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Romans 3:7 meaning

Similarly, the competing Jewish “authorities” argue: “If my untruth reveals God’s truth, how can God judge that as sin?”

Here, Paul asks another question that no doubt the Jewish "authorities" are asking as a part of contesting Paul's message of grace and faith: But if through my lie the truth of God abounded to His glory, why am I also still being judged as a sinner (v 7)?

Paul teaches clearly that Jesus paid the price for the sins of the world—every sin (Colossians 2:14). We cannot out-sin the grace of God (Romans 5:20). Our relationship as children in the family of God is received through simple faith in the work of Jesus on the cross (John 3:14-15).

The competing Jewish "authorities" resist this notion. They believe we cannot be made righteous simply through faith. They believe it is necessary to also be circumcised and follow the Jewish law (Acts 15:5).

Whether or not the competing Jewish "authorities" are believers in Jesus as the Messiah, they are enemies of Paul's message of grace. When confronted with opponents of his gospel of grace in Acts 15:1, Paul's teaching precipitated the Great Council in Jerusalem. The decisive statement of that council was spoken by the Apostle Peter affirming Paul's position:

"And God, who knows the heart, testified to them [the Gentiles] giving them [the Gentiles] the Holy Spirit, just as He also did to us [Jews]; and He made no distinction between us [Jews] and them [Gentiles], cleansing their hearts by faith. Now therefore why do you put God to the test by placing upon the neck of the disciples [believing Gentiles] a yoke which neither our fathers nor we have been able to bear [keeping the law]? But we believe that we [Jews] are saved through the grace of the Lord Jesus, in the same way as they [Gentiles] also are."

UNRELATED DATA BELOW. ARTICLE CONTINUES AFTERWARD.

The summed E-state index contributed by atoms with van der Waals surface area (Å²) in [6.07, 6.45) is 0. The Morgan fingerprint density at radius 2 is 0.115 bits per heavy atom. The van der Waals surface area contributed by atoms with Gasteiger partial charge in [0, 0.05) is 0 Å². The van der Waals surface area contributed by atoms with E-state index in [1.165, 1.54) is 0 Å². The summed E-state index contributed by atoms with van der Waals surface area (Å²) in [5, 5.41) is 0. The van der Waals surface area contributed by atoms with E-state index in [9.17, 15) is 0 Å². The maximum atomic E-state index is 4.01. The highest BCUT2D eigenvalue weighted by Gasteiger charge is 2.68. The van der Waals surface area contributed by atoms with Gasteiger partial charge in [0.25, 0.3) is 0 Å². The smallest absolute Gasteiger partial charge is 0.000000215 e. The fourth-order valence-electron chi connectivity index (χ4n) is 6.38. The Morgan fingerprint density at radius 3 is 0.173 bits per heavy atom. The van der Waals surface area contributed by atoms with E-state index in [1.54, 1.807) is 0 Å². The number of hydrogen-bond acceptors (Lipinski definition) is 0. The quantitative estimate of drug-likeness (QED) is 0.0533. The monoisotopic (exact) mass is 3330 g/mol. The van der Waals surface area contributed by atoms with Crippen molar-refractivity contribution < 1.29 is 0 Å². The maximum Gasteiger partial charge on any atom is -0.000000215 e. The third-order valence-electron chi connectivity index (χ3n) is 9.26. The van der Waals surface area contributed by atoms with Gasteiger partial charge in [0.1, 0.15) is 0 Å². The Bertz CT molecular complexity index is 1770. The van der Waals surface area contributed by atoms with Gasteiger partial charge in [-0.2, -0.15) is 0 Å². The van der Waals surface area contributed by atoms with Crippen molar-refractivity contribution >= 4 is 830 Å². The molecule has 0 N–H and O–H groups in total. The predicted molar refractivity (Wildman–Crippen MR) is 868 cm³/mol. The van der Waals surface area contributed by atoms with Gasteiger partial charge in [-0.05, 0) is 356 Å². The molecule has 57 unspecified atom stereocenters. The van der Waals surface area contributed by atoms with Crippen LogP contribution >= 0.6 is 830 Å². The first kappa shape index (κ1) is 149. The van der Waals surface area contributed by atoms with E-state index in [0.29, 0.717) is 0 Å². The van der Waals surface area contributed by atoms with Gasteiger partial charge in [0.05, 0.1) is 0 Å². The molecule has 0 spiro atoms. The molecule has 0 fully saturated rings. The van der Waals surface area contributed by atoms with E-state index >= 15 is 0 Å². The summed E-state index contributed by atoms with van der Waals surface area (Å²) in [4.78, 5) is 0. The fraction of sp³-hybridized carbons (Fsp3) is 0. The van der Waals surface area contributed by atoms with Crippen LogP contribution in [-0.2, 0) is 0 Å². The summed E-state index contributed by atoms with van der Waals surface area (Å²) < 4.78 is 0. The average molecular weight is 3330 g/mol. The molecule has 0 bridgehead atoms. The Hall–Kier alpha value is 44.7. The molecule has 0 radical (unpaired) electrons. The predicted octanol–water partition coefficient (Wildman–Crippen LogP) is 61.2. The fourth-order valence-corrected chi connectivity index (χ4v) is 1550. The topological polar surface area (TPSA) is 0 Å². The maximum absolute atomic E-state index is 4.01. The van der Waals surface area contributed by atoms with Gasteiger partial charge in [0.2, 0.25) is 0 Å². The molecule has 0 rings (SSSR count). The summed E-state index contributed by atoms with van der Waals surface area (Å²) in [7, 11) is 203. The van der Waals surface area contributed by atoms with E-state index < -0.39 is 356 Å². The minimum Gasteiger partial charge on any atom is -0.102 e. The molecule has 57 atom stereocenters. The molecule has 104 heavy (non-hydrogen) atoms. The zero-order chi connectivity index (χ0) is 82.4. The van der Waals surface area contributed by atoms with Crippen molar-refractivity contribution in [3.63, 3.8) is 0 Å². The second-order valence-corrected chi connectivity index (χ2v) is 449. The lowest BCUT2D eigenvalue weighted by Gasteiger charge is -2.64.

(Acts 15:8-11)

Paul's writing of this letter (epistle) to the Romans was the same sort of action—a direct effort to confront wrong teaching. In writing this letter, he was likely supporting the ministry of his fellow workers Aquila and Priscilla (Romans 16:3, Acts 18:2).

Acts was written by Luke, who was a traveling companion of Paul. A major reason Luke wrote Acts, and included this statement of Peter in Acts 15, was to bolster Paul's authority as a true Apostle, and to demonstrate the authority of the main (Jewish) leaders of the early church supporting Paul's teaching that Jews and Gentiles are saved the exact same way, by the grace of the Lord Jesus. It is likely that Luke was supporting Paul's authority by writing Luke and Acts, while Paul was supporting the ministry of Priscilla and Aquila in the writing of Romans. In each case, the writing would have been precipitated by opposition from the competing Jewish "authorities." This once again shows how what some meant for evil God turned to good (Genesis 50:20).

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